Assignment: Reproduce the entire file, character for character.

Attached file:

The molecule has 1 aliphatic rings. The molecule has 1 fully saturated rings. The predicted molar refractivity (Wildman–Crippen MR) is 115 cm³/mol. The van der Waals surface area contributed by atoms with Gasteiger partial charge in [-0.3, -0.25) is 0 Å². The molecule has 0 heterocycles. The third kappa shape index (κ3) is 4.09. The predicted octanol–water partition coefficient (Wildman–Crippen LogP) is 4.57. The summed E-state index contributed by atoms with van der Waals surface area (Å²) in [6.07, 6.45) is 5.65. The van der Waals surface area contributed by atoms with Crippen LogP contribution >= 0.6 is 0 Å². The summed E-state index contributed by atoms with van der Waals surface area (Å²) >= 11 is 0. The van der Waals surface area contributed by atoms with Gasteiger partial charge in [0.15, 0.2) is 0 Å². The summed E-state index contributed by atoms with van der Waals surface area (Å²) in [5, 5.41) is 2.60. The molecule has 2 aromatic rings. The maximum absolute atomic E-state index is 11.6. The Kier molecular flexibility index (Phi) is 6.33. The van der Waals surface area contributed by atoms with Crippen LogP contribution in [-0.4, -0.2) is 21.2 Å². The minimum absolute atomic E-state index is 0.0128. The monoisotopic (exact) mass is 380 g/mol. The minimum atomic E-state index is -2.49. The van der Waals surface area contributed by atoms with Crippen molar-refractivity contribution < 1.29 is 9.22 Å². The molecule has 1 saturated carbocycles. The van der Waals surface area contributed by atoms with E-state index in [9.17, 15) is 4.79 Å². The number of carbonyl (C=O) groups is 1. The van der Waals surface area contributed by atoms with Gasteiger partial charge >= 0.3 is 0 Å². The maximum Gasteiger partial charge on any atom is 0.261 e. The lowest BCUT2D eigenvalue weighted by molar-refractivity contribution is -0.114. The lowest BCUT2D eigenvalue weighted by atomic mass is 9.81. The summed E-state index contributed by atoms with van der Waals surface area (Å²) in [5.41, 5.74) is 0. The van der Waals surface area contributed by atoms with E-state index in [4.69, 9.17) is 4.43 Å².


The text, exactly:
The molecule has 1 aliphatic rings. The molecule has 1 fully saturated rings. The predicted molar refractivity (Wildman–Crippen MR) is 115 cm³/mol. The van der Waals surface area contributed by atoms with Gasteiger partial charge in [-0.3, -0.25) is 0 Å². The molecule has 0 heterocycles. The third kappa shape index (κ3) is 4.09. The predicted octanol–water partition coefficient (Wildman–Crippen LogP) is 4.57. The summed E-state index contributed by atoms with van der Waals surface area (Å²) in [6.07, 6.45) is 5.65. The van der Waals surface area contributed by atoms with Crippen LogP contribution >= 0.6 is 0 Å². The summed E-state index contributed by atoms with van der Waals surface area (Å²) >= 11 is 0. The van der Waals surface area contributed by atoms with Gasteiger partial charge in [0.15, 0.2) is 0 Å². The summed E-state index contributed by atoms with van der Waals surface area (Å²) in [5, 5.41) is 2.60. The molecule has 2 aromatic rings. The maximum absolute atomic E-state index is 11.6. The Kier molecular flexibility index (Phi) is 6.33. The van der Waals surface area contributed by atoms with Crippen LogP contribution in [-0.4, -0.2) is 21.2 Å². The minimum absolute atomic E-state index is 0.0128. The monoisotopic (exact) mass is 380 g/mol. The minimum atomic E-state index is -2.49. The van der Waals surface area contributed by atoms with Crippen molar-refractivity contribution < 1.29 is 9.22 Å². The molecule has 1 saturated carbocycles. The van der Waals surface area contributed by atoms with E-state index in [9.17, 15) is 4.79 Å². The number of carbonyl (C=O) groups is 1. The van der Waals surface area contributed by atoms with Gasteiger partial charge >= 0.3 is 0 Å². The maximum Gasteiger partial charge on any atom is 0.261 e. The lowest BCUT2D eigenvalue weighted by molar-refractivity contribution is -0.114. The lowest BCUT2D eigenvalue weighted by atomic mass is 9.81. The summed E-state index contributed by atoms with van der Waals surface area (Å²) in [5.41, 5.74) is 0. The van der Waals surface area contributed by atoms with E-state index in [4.69, 9.17) is 4.43 Å².